Day: September 3, 2020

business groups want urgent climate action, after resisting it for 30 years

Australia has seen the latest extraordinary twist in its climate soap opera. An alliance of business and environment groups declared the nation is “woefully unprepared” for climate change and urgent action is needed.

And yesterday, Australian Industry Group – one of the alliance members – called on the federal government to spend at least A$3.3 billion on renewable energy over the next decade.




Read more:
The too hard basket: a short history of Australia’s aborted climate policies


The alliance, known as the Australian Climate Roundtable, formed in 2015. It comprises ten business and environmental bodies, including the Business Council of Australia, National Farmers Federation and the Australian Council of Trade Unions (ACTU).

Last week, the group stated:

There is no systemic government response (federal, state and local) to build resilience to climate risks. Action is piecemeal; uncoordinated; does not engage business, private sector investment, unions, workers in affected industries, community

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Salesforce CEO calls coming job cuts ‘part of running business in a successful way’

Salesforce (CRM), coming off a massive second quarter and poised to be added to the Dow Jones Industrial Average, is like all other businesses operating in a pandemic — having to make “difficult decisions” like cutting headcount, CEO Mark Benioff told Yahoo Finance.

The billionaire explained that job cuts, especially during a pandemic, is part of running a successful business. According to The Wall Street Journal, Salesforce is eliminating around 1,000 jobs, with the impacted workers given 60 days to find new positions within the company.

The move comes at a time when joblessness is at its highest levels in years. Yet with 54,000 employees, the job cuts account for less than 2% of the total headcount. Typically, Salesforce looks at “rebalancing five to 10%” of its employees each year, Benioff explained on Wednesday. 

“It’s part of running our business in a successful way. And that does impact employees at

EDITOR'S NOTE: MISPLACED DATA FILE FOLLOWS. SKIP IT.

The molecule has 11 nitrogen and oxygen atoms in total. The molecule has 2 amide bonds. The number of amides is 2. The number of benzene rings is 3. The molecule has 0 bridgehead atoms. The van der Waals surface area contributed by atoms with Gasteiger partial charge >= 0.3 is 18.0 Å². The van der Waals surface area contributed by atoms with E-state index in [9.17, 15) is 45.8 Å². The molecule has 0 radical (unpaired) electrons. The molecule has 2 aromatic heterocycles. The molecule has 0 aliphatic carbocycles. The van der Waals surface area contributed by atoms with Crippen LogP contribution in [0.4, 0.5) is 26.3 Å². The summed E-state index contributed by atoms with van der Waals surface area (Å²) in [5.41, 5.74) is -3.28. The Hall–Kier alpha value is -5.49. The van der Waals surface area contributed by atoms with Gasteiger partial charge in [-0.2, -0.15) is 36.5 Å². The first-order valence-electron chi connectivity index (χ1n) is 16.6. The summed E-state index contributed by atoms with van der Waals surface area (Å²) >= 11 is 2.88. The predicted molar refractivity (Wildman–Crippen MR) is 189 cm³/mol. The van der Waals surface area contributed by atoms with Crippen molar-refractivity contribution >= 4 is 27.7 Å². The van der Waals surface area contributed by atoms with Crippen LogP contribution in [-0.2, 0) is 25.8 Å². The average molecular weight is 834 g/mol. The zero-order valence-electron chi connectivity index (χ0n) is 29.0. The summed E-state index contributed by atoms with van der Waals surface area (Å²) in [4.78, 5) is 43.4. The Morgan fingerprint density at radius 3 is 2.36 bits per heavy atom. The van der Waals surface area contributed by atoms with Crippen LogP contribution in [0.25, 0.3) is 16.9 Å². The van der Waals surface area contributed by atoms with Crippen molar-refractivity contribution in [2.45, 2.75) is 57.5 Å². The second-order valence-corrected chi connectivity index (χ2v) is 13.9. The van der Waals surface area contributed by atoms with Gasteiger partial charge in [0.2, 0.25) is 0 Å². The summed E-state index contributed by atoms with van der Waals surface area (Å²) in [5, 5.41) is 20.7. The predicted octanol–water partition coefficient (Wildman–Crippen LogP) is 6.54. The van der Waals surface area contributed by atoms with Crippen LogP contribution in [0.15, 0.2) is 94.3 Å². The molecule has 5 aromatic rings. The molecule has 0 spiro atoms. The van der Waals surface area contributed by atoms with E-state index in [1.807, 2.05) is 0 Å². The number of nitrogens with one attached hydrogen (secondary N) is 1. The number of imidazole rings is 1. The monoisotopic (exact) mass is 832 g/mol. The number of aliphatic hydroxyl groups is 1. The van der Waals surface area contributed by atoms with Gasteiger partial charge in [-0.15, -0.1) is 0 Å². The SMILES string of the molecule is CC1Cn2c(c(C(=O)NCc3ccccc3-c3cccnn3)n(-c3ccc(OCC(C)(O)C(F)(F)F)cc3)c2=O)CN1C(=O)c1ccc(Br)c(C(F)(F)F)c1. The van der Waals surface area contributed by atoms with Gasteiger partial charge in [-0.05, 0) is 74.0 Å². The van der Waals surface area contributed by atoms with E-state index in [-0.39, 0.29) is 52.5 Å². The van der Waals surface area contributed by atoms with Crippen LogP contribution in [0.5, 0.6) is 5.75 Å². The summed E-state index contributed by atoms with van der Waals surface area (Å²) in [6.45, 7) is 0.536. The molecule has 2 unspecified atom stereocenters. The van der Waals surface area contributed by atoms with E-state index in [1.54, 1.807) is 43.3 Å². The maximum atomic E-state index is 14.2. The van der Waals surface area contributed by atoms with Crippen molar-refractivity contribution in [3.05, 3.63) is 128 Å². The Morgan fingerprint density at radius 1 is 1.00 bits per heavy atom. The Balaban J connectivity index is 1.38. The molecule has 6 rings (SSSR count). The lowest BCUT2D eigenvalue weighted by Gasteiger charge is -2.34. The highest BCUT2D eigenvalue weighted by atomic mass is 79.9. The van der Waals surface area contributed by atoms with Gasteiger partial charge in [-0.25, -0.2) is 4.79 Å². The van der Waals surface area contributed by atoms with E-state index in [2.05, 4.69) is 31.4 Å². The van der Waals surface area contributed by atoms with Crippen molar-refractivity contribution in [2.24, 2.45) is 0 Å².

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Verily, Google’s health-focused sister company, is getting into insurance

Verily Life Sciences, the health care company owned by Alphabet, is getting into insurance, the company announced today. Verily is launching a new subsidiary for the effort called Coefficient Insurance Company, which will be backed by the commercial insurance unit of Swiss Re Group.

Coefficient plans to offer stop-loss insurance. The explanation for stop-loss is a little technical, but it boils down to this: Employers that pay for employee health claims out of pocket buy stop-loss insurance. Once they hit the predetermined point of money they pay for their employees’ health, the stop-loss insurance company pays the rest.

Insurance is something of a departure for Verily. A previous project from the company is Project Baseline, a massive medical study to better understand the human body. Project Baseline is also the banner Verily has used for its COVID-19 screening website, which President Donald Trump

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Key mortgage stress test rate eases, gives borrowers a little more room

House-hunting Canadians saw their buying power increase this week as the benchmark five-year mortgage rate reported by the Bank of Canada fell for the third time this year, easing a key stress test faced by borrowers.

The central bank said the rate fell to 4.79 per cent, after decreasing to 4.94 per cent in May and to 5.04 per cent in March.

James Laird, the co-founder of Ratehub.ca and president of CanWise, said Thursday the lower rates will be a win for some.

“If you just barely couldn’t qualify (for a mortgage), you might now qualify for what you were looking for,” he said.

“It is a move that will allow you to qualify just a little more than you could before.”

Mortgage rates have been falling in recent weeks.

While most borrowers do not pay anything close to the benchmark posted rate for a mortgage, the rate is used

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